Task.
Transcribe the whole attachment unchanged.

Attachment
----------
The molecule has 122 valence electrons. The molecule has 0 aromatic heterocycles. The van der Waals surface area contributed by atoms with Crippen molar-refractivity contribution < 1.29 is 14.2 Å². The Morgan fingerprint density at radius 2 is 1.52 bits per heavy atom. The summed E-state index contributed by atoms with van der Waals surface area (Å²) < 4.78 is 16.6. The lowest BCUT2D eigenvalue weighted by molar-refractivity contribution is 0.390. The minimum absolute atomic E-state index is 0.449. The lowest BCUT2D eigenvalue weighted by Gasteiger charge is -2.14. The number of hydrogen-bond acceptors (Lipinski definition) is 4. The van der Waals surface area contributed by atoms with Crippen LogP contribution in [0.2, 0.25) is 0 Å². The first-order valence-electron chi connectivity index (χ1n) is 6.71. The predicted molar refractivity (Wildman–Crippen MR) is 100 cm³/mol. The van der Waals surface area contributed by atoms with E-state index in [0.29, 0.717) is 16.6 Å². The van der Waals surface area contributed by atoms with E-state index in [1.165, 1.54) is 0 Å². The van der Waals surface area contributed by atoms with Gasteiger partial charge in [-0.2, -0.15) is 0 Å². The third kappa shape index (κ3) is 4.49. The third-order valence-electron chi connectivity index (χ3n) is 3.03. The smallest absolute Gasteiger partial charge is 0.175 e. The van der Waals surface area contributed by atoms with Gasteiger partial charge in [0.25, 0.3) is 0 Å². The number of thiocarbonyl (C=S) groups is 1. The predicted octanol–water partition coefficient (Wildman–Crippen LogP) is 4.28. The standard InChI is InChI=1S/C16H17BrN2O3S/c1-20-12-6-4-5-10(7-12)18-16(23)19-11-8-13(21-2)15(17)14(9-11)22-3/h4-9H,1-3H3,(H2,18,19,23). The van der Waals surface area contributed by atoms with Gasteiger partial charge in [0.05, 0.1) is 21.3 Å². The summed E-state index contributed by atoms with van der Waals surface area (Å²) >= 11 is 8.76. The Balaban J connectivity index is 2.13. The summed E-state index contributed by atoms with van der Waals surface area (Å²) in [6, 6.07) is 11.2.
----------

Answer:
The molecule has 122 valence electrons. The molecule has 0 aromatic heterocycles. The van der Waals surface area contributed by atoms with Crippen molar-refractivity contribution < 1.29 is 14.2 Å². The Morgan fingerprint density at radius 2 is 1.52 bits per heavy atom. The summed E-state index contributed by atoms with van der Waals surface area (Å²) < 4.78 is 16.6. The lowest BCUT2D eigenvalue weighted by molar-refractivity contribution is 0.390. The minimum absolute atomic E-state index is 0.449. The lowest BCUT2D eigenvalue weighted by Gasteiger charge is -2.14. The number of hydrogen-bond acceptors (Lipinski definition) is 4. The van der Waals surface area contributed by atoms with Crippen LogP contribution in [0.2, 0.25) is 0 Å². The first-order valence-electron chi connectivity index (χ1n) is 6.71. The predicted molar refractivity (Wildman–Crippen MR) is 100 cm³/mol. The van der Waals surface area contributed by atoms with E-state index in [0.29, 0.717) is 16.6 Å². The van der Waals surface area contributed by atoms with E-state index in [1.165, 1.54) is 0 Å². The van der Waals surface area contributed by atoms with Gasteiger partial charge in [-0.2, -0.15) is 0 Å². The third kappa shape index (κ3) is 4.49. The third-order valence-electron chi connectivity index (χ3n) is 3.03. The smallest absolute Gasteiger partial charge is 0.175 e. The van der Waals surface area contributed by atoms with Gasteiger partial charge in [0.25, 0.3) is 0 Å². The number of thiocarbonyl (C=S) groups is 1. The predicted octanol–water partition coefficient (Wildman–Crippen LogP) is 4.28. The standard InChI is InChI=1S/C16H17BrN2O3S/c1-20-12-6-4-5-10(7-12)18-16(23)19-11-8-13(21-2)15(17)14(9-11)22-3/h4-9H,1-3H3,(H2,18,19,23). The van der Waals surface area contributed by atoms with Gasteiger partial charge in [0.05, 0.1) is 21.3 Å². The summed E-state index contributed by atoms with van der Waals surface area (Å²) >= 11 is 8.76. The Balaban J connectivity index is 2.13. The summed E-state index contributed by atoms with van der Waals surface area (Å²) in [6, 6.07) is 11.2.